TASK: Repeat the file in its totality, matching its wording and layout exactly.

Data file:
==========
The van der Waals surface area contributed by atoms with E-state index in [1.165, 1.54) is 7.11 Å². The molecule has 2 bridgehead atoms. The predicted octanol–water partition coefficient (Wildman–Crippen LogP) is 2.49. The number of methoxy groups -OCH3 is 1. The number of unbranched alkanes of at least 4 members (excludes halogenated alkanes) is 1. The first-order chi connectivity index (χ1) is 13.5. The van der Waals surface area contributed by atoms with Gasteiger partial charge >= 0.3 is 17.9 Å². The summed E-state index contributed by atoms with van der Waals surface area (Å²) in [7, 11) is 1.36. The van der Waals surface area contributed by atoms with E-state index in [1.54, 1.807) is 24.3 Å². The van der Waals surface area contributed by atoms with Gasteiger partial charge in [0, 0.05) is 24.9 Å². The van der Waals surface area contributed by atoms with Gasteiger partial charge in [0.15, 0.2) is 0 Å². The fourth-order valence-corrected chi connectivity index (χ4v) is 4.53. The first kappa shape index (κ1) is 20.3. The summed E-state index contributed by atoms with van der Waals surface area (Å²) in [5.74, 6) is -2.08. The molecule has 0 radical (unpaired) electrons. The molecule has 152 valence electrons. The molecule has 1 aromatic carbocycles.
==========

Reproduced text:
The van der Waals surface area contributed by atoms with E-state index in [1.165, 1.54) is 7.11 Å². The molecule has 2 bridgehead atoms. The predicted octanol–water partition coefficient (Wildman–Crippen LogP) is 2.49. The number of methoxy groups -OCH3 is 1. The number of unbranched alkanes of at least 4 members (excludes halogenated alkanes) is 1. The first-order chi connectivity index (χ1) is 13.5. The van der Waals surface area contributed by atoms with Gasteiger partial charge >= 0.3 is 17.9 Å². The summed E-state index contributed by atoms with van der Waals surface area (Å²) in [7, 11) is 1.36. The van der Waals surface area contributed by atoms with E-state index in [1.54, 1.807) is 24.3 Å². The van der Waals surface area contributed by atoms with Gasteiger partial charge in [0, 0.05) is 24.9 Å². The van der Waals surface area contributed by atoms with Gasteiger partial charge in [0.15, 0.2) is 0 Å². The fourth-order valence-corrected chi connectivity index (χ4v) is 4.53. The first kappa shape index (κ1) is 20.3. The summed E-state index contributed by atoms with van der Waals surface area (Å²) in [5.74, 6) is -2.08. The molecule has 0 radical (unpaired) electrons. The molecule has 152 valence electrons. The molecule has 1 aromatic carbocycles.